Not today, Philadelphia. Bring your sorry shit back tomorrow. – from 2 A.M. at the Cat’s Pajamas –
Madeleine Altimari is only nine years old, but don’t let that fool you…this is one brave, independent-minded kid who doesn’t let reality get in the way of her dreams. Madeleine has been practicing singing all her life. She just needs the chance to prove her voice to others.
Sarina Greene is the kind of teacher most fifth grade kids wish they had, and she’s back in Philadelphia after a divorce wondering what it will be like to meet up with her old high school crush again. Insecure and disappointed by what life has so far dished her way, Sarina wonders if everything could change if she just took a chance.
Lorca is dealing with an estranged girlfriend and a teenage son (who only wants to play guitar) when suddenly he is faced with the possibility of losing his business unless he can come up with $30,000.
All three of these characters come together on the Eve of Christmas Eve at The Cat’s Pajama’s, an aging jazz club whose history seeps out into the smokey atmosphere and captivates its audience. Coincidence and maybe a little magic unite to open up a world of possibility and joy for this novel’s protagonists.
Marie-Helene Bertino has written a charming story about bad luck, human kindness, and the dazzling lure of possibility. Witty and surprising, the novel celebrates the little things in life which can lead us to inner change and happiness. Madeleine is the star of the novel, a kid who has lost her mother and is forced to care for her grieving father, but never gives up her dream of singing. She’s tough, has a mouth like a sailor and has a way of always coming out on top no matter what life throws her way.
Mixing literary fiction with a bit of magical realism, Bertino has crafted a fine first novel that will captivate readers.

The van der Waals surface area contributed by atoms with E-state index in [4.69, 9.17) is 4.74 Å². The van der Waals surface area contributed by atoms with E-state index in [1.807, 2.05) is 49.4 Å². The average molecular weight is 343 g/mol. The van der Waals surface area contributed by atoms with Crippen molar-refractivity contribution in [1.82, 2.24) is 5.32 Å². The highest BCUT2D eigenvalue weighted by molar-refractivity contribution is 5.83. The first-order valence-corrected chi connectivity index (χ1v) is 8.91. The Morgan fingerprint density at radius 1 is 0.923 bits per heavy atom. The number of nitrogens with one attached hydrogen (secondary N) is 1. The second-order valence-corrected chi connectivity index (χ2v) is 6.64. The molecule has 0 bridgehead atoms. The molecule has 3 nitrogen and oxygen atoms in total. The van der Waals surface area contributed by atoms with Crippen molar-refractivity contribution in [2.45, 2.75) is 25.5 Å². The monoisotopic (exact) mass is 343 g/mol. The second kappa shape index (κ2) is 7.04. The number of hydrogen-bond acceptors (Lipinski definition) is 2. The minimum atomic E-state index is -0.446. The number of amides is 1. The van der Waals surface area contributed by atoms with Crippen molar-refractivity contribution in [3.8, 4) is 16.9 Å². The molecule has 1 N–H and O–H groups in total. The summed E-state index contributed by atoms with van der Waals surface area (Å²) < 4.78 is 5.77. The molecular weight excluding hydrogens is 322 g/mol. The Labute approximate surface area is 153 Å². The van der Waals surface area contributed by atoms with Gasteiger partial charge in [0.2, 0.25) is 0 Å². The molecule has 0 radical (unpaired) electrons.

About the Author:
Marie-Helene Bertino is the author of the story collection Safe as Houses, which won the 2012 Iowa Short Fiction Prize and The Pushcart Prize, and was long-listed for The Story Prize and The Frank O’Connor International Short Story Prize. An Emerging Writer Fellow at New York’s Center for Fiction, she has spent six years as an editor and writing instructor at One Story.
FTC Disclosure: I received this book from the publisher for review as part of a TLC Book Tour.
I am happy to be able to offer a copy of this book to a lucky winner living either in the US or Canada. The winner will receive a new book from the Publisher (Crown) after the conclusion of the tour (the end of this month).
- To enter to win please complete the survey at the bottom of this post.
- Comments left on this post do not enter you in the contest – you must complete the survey
- Contest will run from August 17th through August 26th, 2014 at 5:00 pm PST.
- I will draw one winner randomly from all entries and announce their name here on my blog on the 27th of August. I will also contact the winner via email.
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8Wikipedia: Year 8 was a leap year starting on Sunday of the Julian calendar. At the time, it was known as the Year of the Consulship of Camillus and Quinctilianus. The denomination 8 for this year has been used since the early medieval period, when the Anno Domini calendar era became the prevalent method in Europe for naming years. →